We Are All Publishers

Learn More in the Directory!

The emergence of empowered consumers, the advance of so-called digital natives, and the abundance of applications designed to give consumers more control over how they create, access, and enjoy content have transformed publishing and content creation. 

The addictiveness, pervasiveness, and sheer dominance of the mobile device make it central to this transformation. Everything we can do online with our PCs we can also do on our mobile phones. What’s more, the popularity of location-based services, made-for-mobile—social networks, such as itsmy.com and myGamma, and a host of schemes that encourage moblogging (mobile blogging) and content capture as well as content creation on-the-fly—pave the way for mobile to be the next, and potentially the dominant, form of mass media.  

This is the view of Tomi Ahonen, independent consultant, mobile luminary, and author of Mobile as 7th of the Mass Media: Cellphone, Cameraphone, iPhone, Smartphone. Mobile follows print in the 1500s, recording from the 1900s, cinema from the 1910s, radio from the 1920s, TV in the 1950s, and the internet in the 1990s. He concludes that all forms of content will "ultimately converge around the cellphone."

The power of mobile begins with its reach: There are twice as many mobile devices as TVs, three times as many cell phone subscribers as internet users, and four times as many mobile phones as PCs. A growing number of mobile content companies and network operators believe mobile will soon be the main way people enjoy radio and TV programming.  

Indeed, mobile can replicate everything all previous mass media do. It’s what Ahonen says will make mobile "at least as disruptive as the Internet." People can read newspapers, magazines, and books; listen to podcasts, the radio, and songs; play games; and even watch movies on their mobile phones. And let’s not forget the cameraphone’s impact on content creation.

This brings me to a thought-provoking observation made by David Cushman, a social media strategist and renowned blogger. He takes Ahonen’s views on mobile a giant step further and suggests that the internet and mobile themselves converge in the eighth mass media: us.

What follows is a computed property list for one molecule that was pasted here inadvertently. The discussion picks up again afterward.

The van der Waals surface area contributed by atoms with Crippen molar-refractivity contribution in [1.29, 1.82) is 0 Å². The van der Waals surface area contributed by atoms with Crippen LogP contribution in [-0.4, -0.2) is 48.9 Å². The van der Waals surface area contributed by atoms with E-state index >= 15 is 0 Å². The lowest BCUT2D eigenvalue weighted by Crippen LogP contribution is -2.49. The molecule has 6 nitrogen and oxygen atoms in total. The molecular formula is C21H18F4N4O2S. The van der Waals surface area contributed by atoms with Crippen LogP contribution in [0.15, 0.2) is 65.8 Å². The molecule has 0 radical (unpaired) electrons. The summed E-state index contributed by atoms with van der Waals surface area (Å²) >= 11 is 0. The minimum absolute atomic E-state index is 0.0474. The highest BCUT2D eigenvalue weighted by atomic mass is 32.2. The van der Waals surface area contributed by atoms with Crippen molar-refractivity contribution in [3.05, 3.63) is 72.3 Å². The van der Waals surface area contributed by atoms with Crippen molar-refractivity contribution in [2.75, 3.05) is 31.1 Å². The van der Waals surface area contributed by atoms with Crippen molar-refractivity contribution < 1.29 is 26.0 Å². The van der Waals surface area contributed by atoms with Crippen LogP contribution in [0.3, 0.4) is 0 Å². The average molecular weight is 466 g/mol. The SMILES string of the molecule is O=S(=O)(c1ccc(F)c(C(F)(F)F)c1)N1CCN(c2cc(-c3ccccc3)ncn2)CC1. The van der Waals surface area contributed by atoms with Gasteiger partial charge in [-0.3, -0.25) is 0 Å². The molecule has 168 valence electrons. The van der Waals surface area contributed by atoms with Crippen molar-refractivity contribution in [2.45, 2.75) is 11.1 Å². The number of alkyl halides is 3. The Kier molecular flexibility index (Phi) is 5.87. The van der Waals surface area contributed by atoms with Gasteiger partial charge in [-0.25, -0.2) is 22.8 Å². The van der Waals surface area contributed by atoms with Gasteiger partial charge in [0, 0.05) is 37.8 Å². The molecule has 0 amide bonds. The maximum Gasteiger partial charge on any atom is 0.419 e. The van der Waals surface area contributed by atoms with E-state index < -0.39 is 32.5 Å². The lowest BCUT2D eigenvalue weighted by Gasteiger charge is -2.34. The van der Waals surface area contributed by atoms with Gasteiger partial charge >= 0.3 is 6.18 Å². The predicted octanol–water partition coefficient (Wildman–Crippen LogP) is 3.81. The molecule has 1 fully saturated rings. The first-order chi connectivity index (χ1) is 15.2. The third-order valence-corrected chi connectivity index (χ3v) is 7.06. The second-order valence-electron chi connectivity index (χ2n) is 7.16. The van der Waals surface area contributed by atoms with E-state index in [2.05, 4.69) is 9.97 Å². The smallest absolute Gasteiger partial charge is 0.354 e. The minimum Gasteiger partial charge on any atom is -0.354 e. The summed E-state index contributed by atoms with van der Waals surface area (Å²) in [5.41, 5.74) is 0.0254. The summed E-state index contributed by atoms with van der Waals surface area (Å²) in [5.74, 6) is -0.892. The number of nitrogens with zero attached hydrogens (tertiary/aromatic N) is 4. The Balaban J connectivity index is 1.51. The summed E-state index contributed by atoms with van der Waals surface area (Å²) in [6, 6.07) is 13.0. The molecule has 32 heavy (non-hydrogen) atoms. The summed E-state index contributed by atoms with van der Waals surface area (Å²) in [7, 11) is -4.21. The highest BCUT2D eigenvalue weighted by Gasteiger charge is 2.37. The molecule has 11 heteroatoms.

In Cushman’s view, the internet and mobile are simply tools that enable people to create and control all aspects of content experiences. "We are the eighth mass media. We are the distribution, the content, the medium, and the message carried with it."

Digital convergence is the direction, but we the people steer its course. We are all publishers now. Anyone can create and distribute content. However, Cushman points out the catch: We need tools that will empower us to achieve our potential. The sixth and seventh mass media—internet and mobile—enable the eighth (us). Now it’s up to companies to shift their focus from pushing the boundaries of what their technology can do to breaking the usability barriers that hold people back from creating and interacting with content. 

One company that gets it is LiveAps, an upstart startup dedicated to making publishing fluid, seamless, and, above all, simple. Its flagship application (free at www.mydragndrop.com) provides a suite of tools that allow average people and individual publishers to create websites by dragging and dropping elements and objects to where they want them without having to know code or worrying about the underlying structure.

Paul Christian, LiveAps founder, says the inspiration was to enable everyone to publish. "Requiring people to know code or expecting them to learn products like Dreamweaver limits publishing to people with those skills. The only prerequisite should be a passion to express ideas and communicate experiences." A partnership with Widgetbox also takes the heavy lifting out of inserting miniapplications (widgets) into sites and blogs.  

Mobile is high on the LiveAps radar, and future releases of Mydragndrop will allow independent publishers to strip their internet websites down to the basics and order those elements to fit tiny screens without resizing, for example.  

We are becoming a mass media. By harnessing the mobile internet, a platform that allows us to publish ideas and feelings at the moment we experience them, we gain more control over how we create, share, and enjoy content. The outcome is transformational, but the real change will come when the only obstacle to what we can achieve is our imagination and not technology.